This pyramid is a method of sorts. It is a matrix by which to judge architecture, especially hypothetical student projects which only exist in the realm of intellect. The form of a pyramid was chosen because it sits (as opposed to a cone) with its base astride, asserting its form with four corners. It tapers as it reaches the top, hence every subsequent height attained is finer, superior to everything preceding it.
5th Strata — Ideas of Society
This is the peak of my little pyramid. Projects that inhabit the peak appeal to what I insist is the basis of architecture — society. The peak is the only strata that can exist apart from the four strata below it. These projects need not be actual buildings. They are by no means an ivory tower, because although the conservative mind views them as unrealistic ‘paper architectures’, they are conceived from the foundation of architecture itself — humanity. Hence, forcing student projects to fit conventional realism is itself foolhardy. How does one define realism? How more real is a code-compliant office tower (that is never going to get built) than a collage of Pompeii and Mies?
The code-compliant tower proves that a student has studied architecture; the Pompeii-Mies project proves that a student has become an Architect. It is Art, and Art occurs when individuals are free of the pressure to produce, away from the selfish demands of his/her society. The act of unimpeded creation is the ultimate luxury, the proud emblem of a society that has matured enough to say: “We don’t need instant (often naïve) solutions now. We have the resources and latitude to sponsor the creative impulses of individuals without the constraints of time, finance, and politics.” Hence, this is the summit of the pyramid. Should there be one such project in a student’s portfolio, his/her expense of time and money on higher education is justified. (Futurists, Metabolists, Phenomenology, Superstudio, Archigram)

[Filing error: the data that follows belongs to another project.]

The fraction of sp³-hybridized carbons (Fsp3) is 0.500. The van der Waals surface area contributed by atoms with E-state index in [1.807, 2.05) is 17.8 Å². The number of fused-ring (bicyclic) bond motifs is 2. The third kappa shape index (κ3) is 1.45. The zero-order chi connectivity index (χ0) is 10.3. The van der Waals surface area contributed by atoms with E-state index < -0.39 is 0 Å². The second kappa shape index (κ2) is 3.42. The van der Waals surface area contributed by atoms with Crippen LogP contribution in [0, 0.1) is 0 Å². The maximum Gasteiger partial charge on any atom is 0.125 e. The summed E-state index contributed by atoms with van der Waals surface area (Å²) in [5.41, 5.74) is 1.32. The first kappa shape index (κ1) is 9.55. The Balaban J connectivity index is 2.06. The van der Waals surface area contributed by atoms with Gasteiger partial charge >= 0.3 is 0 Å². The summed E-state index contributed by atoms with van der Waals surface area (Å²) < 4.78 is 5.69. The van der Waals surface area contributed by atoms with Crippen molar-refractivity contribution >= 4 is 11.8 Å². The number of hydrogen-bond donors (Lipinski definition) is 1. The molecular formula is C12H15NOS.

4th Strata — Articulation of Buildings
Higher principles of architecture lie here, overlaid atop the preceding strata. Form, light and space. Framing of views. Spiral circulation. Exquisite materials cut to zero tolerance. Structural acrobatics. Most student projects attain only this strata of resolution. (Calatrava, Gehry, Zaha, Sullivan, Mies)
3rd Strata — Planning of Buildings
Spatial planning lies here. The Graphic Standards. The functional and practical layout of a plan and the logical placement of fenestrations to admit sufficient daylight for the expedient conduct of prescribed activities. The spacing of floors to accommodate a service plenum. For furniture to be ergonomic and appropriate to the uses they support.
2nd Strata — Skills of Administration
Project management. The pro forma of a residential development. The economic vehicles that drive procurement, design and construction. Quantity surveyors. Telling off contractors when they misalign tiles. Being jack of all trades at a site meeting with the client, contractors, engineers, and city planners.
1st Strata — Skills of Illustration
Tools of the trade. AutoCAD, Rhino, Revit, Grasshopper, Sketchup, V-Ray, Photoshop, Illustrator. These are the raw skills that every architectural student in every university has a firm grasp of. To know these skills is nothing, but to wield them to one’s advantage is everything.